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Brad Wharton: Colchester’s key contests

Cage Warriors’ summer series is set to kick off in style this weekend, with a pair of action-packed cards in Colchester, UK.

The Charter Hall will first play host to a specially invited audience for our third Unplugged event – Cage Warriors 137 – on Friday, before the doors are opened for one and all for Saturday night’s CW 138.

From former champions to red-hot prospects, fans can look forward to a thrilling weekend of mixed martial arts – all of which can be seen live on UFC Fight Pass.

Here, Brad Wharton previews some of the key contests…

James Webb vs. Leon Aliu

It’s been over a year since James Webb set foot in the Cage Warriors cage and the charismatic former 185-pound champion has been sorely missed.

A firm favourite with fans in London and the fair city of Colchester, where on Saturday night we lay our scene, the Team KF man was at the forefront of one of the most exciting periods of Cage Warriors’ middleweight history.

A thrilling journey up the ladder culminated in Webb capturing the title against the favoured Thomas Robertsen, before a pair of first-ballot Hall of Fame contests against Nathias Frederick etched his name into the CW history books.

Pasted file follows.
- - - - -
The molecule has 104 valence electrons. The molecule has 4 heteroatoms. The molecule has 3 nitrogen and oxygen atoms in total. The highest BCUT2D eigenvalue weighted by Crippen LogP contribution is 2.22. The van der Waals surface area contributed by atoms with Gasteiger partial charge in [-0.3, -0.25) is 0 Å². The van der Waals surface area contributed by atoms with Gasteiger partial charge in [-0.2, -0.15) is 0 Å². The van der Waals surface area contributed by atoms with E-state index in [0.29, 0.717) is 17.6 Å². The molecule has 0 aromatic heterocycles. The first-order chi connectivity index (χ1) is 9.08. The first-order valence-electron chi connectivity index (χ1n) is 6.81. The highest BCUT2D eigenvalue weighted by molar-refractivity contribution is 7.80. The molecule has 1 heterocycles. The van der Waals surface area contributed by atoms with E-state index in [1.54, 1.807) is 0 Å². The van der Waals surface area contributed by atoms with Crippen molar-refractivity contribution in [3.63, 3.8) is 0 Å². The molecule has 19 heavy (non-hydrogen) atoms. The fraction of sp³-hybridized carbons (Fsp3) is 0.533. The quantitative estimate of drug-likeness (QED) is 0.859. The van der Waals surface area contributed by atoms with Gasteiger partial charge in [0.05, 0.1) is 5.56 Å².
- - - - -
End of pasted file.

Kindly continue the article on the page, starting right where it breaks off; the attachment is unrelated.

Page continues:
Victories over title challenger Mick Stanton and UFC veteran Craig White followed, before a loss to eventual middleweight champion Matt Bonner prompted an extended break during which Webb was able to heal up some injuries and level up some skills.

On Saturday he returns to action on home turf for a pivotal contest against a newcomer hoping to upset the applecart. With a 9-1 ledger to his name, Leon Aliu is a can’t-miss prospect out of the burgeoning Italian scene.

At 32 years of age and built like a tank, his win column is a litany of sudden stoppage victories; chief amongst them a trio of expertly attached guillotine chokes.

In terms of bragging rights, Aliu lays claim to one thing his opponent doesn’t: a stoppage in the championship rounds. With only three fives to get it done against Webb, this one could well come down to who strikes hardest and earliest.

With the former champion looking for hometown glory in his self-professed ‘second season’ with Cage Warriors, and his opponent no doubt having one eye on CW’s impending Italian debut, the stakes couldn’t be higher in CW 138’s main event.

Josh Reed vs. Luke Shanks

In what is arguably the showpiece of the entire weekend, bona fide Cage Warriors legend ‘Crazy Horse’ Josh Reed will meet a man agonisingly close to cementing similar status in Luke ‘The Apocalypse’ Shanks.